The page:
Media, Dummy Variables, Fame, Fathers of Sociology, and School Shootings

21 April 2007 at 4:54 pm Leave a comment

| Chihmao Hsieh |

By now, all readers of this blog are probably well-aware of the massacre at Virginia Tech that took 33 lives. (My own prayers go out to all those affected by the tragedy.)

Some controversies are bound to be re-visited during and after the investigation (e.g. gun control) but others are starting to reveal themselves as mainstream for the first time. Namely, the media itself may be promoting these types of shootings. As one expert interviewed on CNN explained, American media in particular can’t resist the temptation of reporting with superlatives. At one point the massacre was described as the ‘bloodiest’ US school shooting in history. Then some newsreporter inevitably checked the history books to immediately reveal that it was the ‘bloodiest’ shooting in US history, period. And then such reference to records are splashed across headlines. Why? The last thing I want to know if a shooter was stalking through the halls at my university is that his performance measure is based on his subsequent fame judged not only by a body count, but also by a set of outlier-oriented dummy variables.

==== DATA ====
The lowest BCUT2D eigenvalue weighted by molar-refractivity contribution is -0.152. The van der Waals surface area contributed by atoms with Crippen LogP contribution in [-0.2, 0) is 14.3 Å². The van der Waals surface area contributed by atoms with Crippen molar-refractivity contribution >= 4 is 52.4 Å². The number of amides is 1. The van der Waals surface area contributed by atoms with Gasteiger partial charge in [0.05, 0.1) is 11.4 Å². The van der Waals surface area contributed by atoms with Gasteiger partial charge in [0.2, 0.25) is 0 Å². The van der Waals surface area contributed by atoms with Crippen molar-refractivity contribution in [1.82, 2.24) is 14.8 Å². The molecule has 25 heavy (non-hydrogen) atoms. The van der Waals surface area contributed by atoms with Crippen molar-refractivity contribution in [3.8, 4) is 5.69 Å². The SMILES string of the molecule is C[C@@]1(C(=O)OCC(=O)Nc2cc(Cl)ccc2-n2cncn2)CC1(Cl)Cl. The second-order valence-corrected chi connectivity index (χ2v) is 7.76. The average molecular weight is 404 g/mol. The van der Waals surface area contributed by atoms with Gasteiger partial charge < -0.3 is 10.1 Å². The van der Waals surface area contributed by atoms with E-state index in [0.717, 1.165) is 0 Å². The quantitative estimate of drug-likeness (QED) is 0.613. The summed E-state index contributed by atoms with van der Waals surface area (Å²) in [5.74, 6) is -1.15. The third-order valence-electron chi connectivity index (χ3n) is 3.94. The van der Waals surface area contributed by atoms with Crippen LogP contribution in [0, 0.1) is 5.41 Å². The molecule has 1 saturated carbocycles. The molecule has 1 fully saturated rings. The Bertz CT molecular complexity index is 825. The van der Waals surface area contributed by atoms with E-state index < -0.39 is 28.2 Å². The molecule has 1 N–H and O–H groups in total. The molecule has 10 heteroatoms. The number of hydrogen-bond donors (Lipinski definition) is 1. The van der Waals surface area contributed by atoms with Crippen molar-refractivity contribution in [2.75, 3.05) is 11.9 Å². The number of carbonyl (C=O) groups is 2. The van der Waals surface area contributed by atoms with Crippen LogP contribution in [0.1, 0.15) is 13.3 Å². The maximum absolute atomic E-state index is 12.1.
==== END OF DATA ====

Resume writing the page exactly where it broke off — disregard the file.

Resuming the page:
Perhaps the general term ‘fame’ is less appropriate in the previous paragraph, than the strictly negative term ‘infamy.’ Yet fame is precisely more relevant today, especially in the USA. With today’s communication technologies and the popularization of youtube, myspace, and other media channels (note: my goodness, have you seen the coverage on this?), people are identifying fame as one of the quickest ways up the social strata. Did Marx, Durkheim, or Weber ever imagine that the value of their conceptual distinctions among power, prestige, and wealth could be discounted by a world where fame alone is enough? How about by a world where one can ‘be famous for just being famous’? Likely not, on both counts.

Entry filed under: Former Guest Bloggers, Institutions, Management Theory.

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